Elements of RDR2 pulse with the kind of living-world resonance that’s been lacking in such games: get a tip about a vulnerable stagecoach, for example, and you have a finite amount of time to plan the robbery and carry it out before the coach moves on. If you’re embroiled in a multi-part side quest (called “Stranger Missions,” on account of you typically meet a stranger and hilarity ensues) but dawdle too long before triggering the next step, it’ll vanish, never to reappear. Other gang members have their own stuff going on, and may ask Morgan to help out, assuming, of course, he returns to camp to check in. It’s sad that Morgan’s own “stuff” is reactionary and far less woven into the game. Follow up on that stagecoach tip and you’ll do it alone; I’d have much preferred the ability to head back to camp and put together a little posse from whoever’s around and/or whoever you happen to want involved. I’d much prefer mechanics like that over some of the stuff Rockstar did put in: pointless camp upgrades, insipid domino and poker games, and the like.
I started out this piece thinking I’d just write impressions, but by the time I managed to get much down on paper I’d already played Red Dead Redemption 2 for more than 50 hours and “impressions” seemed like the wrong term. But I can’t call it a review — not because I haven’t finished the game, I don’t care about that — I can’t call it a review because I don’t know the answer to the key question yet: it has a hold on me now, and on top of that it’s done a great job sidestepping the traditional problems borne by open world games. But I can’t yet say whether that will keep through to the end.
So I’ll close by talking about the redemption of Rockstar Games, which hasn’t been achieved and probably never will be. Shortly before RDR2 shipped, Dan Houser enthused to New York magazine that the developer had been working “100 hour weeks” to get it done. The predictable firestorm followed, and Houser quickly walked back his remark by claiming that he only meant himself and like two other people; a statement believed by exactly nobody. Shortly thereafter Rockstar lifted its ban on employees discussing work conditions on social media, and the result has been… confusing.
Certainly those who work at Rockstar largely seem happy to be there, and proud of the work they’ve done. Some denied that it’s a harsh environment, while others trotted out the familiar line about game developers being “passionate.” Still others admitted that the death marches were very much a reality, and some showed proof. Rockstar was in damage control mode for a while, even after RDR2 shipped to universal acclaim, but now the news cycle has passed and nothing will change.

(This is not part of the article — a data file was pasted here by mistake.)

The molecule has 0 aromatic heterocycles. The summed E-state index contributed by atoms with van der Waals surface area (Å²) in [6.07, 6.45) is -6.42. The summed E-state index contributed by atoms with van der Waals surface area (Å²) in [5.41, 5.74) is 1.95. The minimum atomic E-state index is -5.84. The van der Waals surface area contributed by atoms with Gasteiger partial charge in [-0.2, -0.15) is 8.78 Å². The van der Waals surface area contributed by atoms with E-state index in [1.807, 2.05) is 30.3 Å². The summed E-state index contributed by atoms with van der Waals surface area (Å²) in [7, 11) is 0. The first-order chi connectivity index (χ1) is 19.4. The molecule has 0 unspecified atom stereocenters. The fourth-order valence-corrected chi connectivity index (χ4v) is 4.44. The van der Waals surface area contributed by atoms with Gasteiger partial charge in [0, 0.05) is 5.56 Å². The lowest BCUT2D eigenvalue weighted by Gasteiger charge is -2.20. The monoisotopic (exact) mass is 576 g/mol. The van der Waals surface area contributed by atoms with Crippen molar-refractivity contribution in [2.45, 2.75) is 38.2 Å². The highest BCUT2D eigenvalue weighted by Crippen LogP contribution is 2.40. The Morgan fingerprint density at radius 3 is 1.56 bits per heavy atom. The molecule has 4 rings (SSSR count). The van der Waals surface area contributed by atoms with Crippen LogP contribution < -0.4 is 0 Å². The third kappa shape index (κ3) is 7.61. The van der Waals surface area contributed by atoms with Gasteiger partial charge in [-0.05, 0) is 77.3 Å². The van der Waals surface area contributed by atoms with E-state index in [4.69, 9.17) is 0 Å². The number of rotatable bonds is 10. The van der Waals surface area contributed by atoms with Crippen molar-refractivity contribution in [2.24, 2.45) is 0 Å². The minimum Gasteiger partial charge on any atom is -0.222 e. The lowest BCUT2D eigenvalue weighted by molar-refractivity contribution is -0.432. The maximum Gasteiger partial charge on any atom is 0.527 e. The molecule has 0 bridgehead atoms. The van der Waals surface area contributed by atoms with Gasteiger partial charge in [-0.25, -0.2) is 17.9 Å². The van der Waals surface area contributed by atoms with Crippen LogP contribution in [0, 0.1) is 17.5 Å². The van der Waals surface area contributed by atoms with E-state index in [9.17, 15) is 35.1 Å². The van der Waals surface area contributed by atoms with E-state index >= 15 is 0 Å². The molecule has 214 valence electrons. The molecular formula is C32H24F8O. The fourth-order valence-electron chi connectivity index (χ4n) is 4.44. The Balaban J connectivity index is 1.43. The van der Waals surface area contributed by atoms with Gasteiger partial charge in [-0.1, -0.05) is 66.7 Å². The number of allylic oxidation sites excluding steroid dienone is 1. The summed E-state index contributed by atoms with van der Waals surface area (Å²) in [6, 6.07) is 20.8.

It’s hard for me to say this, given how much I like it, but if games like Red Dead Redemption 2 can only be made under the conditions described by some of Rockstar’s employees, then perhaps games like Red Dead Redemption 2 should not be made. That would be a loss to the medium, but things that come at such a human cost are troubling, to say the least.
This is the first time a Rockstar game has ever really held my attention or interest beyond the first glow of amazement at size, scope, and attention to detail. And I’ve worked in the games industry long enough to know that Rockstar has always had a reputation as being a tough place to work, not just because of the Houser brothers’ perfectionism but because of the expectation of long hours and the pay tied to bonuses calculated based on a title’s performance. At least with that latter element, there’s some safety net — no one doubted that RDR2 would be a massive hit, so for those who were able to tough it out at the studio long enough to see the game ship, their bonus this year is likely to be astronomical.
Still, that’s small recompense for people who sacrificed their mental and physical health, their relationships, and (potentially) their love of what they do for the past eight years.
“So you’ve pretty much left the whole ‘redemption’ part behind,” said my brother Marcus after I described one of my more nefarious adventures to him.
It’s sort of an interesting question. Redemption is in the title, it’s true. But in the first RDR, it was clear how that word applied to John Marston. It’s less evident in this installment. Certainly Arthur Morgan is a bad guy. Even if you err more on the side of good moment to moment — as I did — you’re ultimately a bad guy. There’s no escaping it. The thing is, Arthur Morgan doesn’t really care.
At one point a lady asks him if he’s considered the afterlife. “What do you think it holds for you?” she asks.
“I expect it’ll be hot and horrible, Miss, or I’ve been sold a very poor bill of materials,” he replies, not missing a beat.
Perhaps a better title would’ve been Red Dead Salvation, though that would have messed up the alliteration thing they’ve got going. The path your character is on in this game is somewhat fixed, and the karmic points he earns or sacrifices won’t really impact his fate one way or another. At the end of the day, Arthur Morgan and the gang are looking for a home that no longer exists, and a peace they’ll never find. The payoff for us is in the journey.
Call Steerpike a lily-livered, cow-pokin’ greenhorn here.